Mike Quigley introduced the COVFEFE Act to include social media in the Presidential Record Act.

The COVFEFE Act Would Make Trump’s Tweets a Matter of Official Record

The COVFEFE Act Would Make Trump’s Tweets a Matter of Official Record

Future Tense
The Citizen's Guide to the Future
June 12 2017 2:48 PM

The COVFEFE Act Would Make Trump’s Tweets a Matter of Official Record

President-Trump-Leads-a-Cabinet-Meeting
Donald Trump.

Olivier Douliery-Pool/Getty Images

U.S. Rep. Mike Quigley, a Democrat from Illinois, loves a good acronym. Back in March, he introduced the Make Access Records Available to Lead American Government Openness Act—better known as the MAR-A-LAGO Act—which would publicize visitor logs for “location[s] at which the President or the Vice President regularly conducts official business,” including, yes, the president’s Mar-a-Lago Club.

While that act has yet to make its way out of the House, Quigley has already stepped up his acronym game, introducing the Communications Over Various Feeds Electronically for Engagement Act on Monday. As Quigley’s office explains in a press release, the bill amends the Presidential Records Act “to include the term ‘social media’ as a documentary material.” In other words, Quigley’s bill would ensure that the National Archives preserve the president’s tweets (along with, presumably, any Facebook posts, Instagram stories, and Snapchat selfies), much as it already does for other materials produced by the executive branch.

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As is likely obvious, that clumsy accumulation of words refers to Donald Trump’s similarly awkward (if less intentionally so) tweet from the early hours of May 31: “Despite the constant negative press covfefe.” While the president (or his handlers) subsequently deleted the tweet, it inspired widespread mockery and speculation, making it a meaningful part of the administration’s history, even if it had no message of its own.

As legislative acronyms go, COVFEFE is probably better than most. In 2015, the Washington Post’s Philip Bump rounded up (and rated!) hundreds of actronyms, pointing to offenders like the Robo COP (Robo Calls Off Phones) Act. Mother Jones has also tracked down some of the worst, including the especially dreadfully-named STALKERS (Simplifying the Ambiguous Law, Keeping Everyone Reliably Safe).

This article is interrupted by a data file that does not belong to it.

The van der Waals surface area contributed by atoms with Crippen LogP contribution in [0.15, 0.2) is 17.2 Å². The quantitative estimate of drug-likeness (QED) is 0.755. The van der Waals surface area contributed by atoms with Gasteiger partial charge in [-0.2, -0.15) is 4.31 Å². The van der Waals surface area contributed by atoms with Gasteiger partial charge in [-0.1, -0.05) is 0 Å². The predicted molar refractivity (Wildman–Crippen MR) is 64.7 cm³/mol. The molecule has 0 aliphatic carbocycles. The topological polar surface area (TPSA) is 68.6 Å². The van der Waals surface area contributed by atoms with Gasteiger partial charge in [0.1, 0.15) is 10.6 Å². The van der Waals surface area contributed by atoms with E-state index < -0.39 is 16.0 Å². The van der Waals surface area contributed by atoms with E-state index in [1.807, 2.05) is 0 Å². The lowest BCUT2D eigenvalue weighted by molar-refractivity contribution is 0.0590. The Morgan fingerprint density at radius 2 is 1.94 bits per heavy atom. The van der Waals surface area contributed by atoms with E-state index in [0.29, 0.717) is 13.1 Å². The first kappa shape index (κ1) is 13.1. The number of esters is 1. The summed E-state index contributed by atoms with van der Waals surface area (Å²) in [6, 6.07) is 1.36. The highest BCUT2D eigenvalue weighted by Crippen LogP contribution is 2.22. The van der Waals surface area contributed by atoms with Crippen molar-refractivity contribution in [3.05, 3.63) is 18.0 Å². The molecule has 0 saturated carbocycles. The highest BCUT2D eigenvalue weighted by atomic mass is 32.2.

Unlike some of those groan-inducing titles, Quigley’s latest is a surprisingly clever choice. On Twitter, at least, the time for “covfefe” jokes has largely passed. (Sorry to say, but Hillary Clinton killed them dead.) This act, however, is about holding the president to his word by holding his words in place, however fleeting they may seem. If it becomes law, the otherwise temporary virality of covfefe will become a matter of permanent record, turning our collective digital distractability on its head. In that sense, it’s a reminder that we’re forever making history, even when events seem to proceeding at such a dizzying pace that each new development effaces the last. It’s precisely the ease with which most of us moved on from covfefe that makes it such an apt title.

Even if you think the name of Quigley’s act is a little precious, it’s worth nothing that it sets out to solve a real problem. Trump’s Twitter feed has long presented a legal enigma, since it’s not clear how or to what extent the Presidential Records Act applies to his social media usage. In February, White House spokeswoman Kelly Love told CNN that the administration had “systems in place to capture all tweets and preserve them as presidential records; even if they have been deleted.” While it wasn’t clear at the time what those “systems” entailed, there are others keeping an eye on the president’s occasional excisions: Most notably, ProPublica’s Politwoops, which rounds up all of Trump’s deleted tweets (and those of other politicians) without comment.

While that’s all well and good, it’s not enough for the public to hold the executive branch accountable: We must demand that it stand by (or at least own up to) its own statements as well, whatever platform they appear on, and legislatively codifying that obligation can’t hurt. Ultimately, Quigley’s COVFEFE Act is just a step in that direction, though: The representative’s press release holds that the president’s tweets constitute official statements, but everything else about the president’s public comportment online—his retweets, his likes, maybe even who he blocks—is arguably worthy of preservation as well. Figuring out how to preserve those details will, of course, likely take much more than a small revision to the Presidential Records Act. We look forward to the inevitable Other Recorded Business (ORB) Act, which will surely work out the particulars.

Future Tense is a partnership of SlateNew America, and Arizona State University.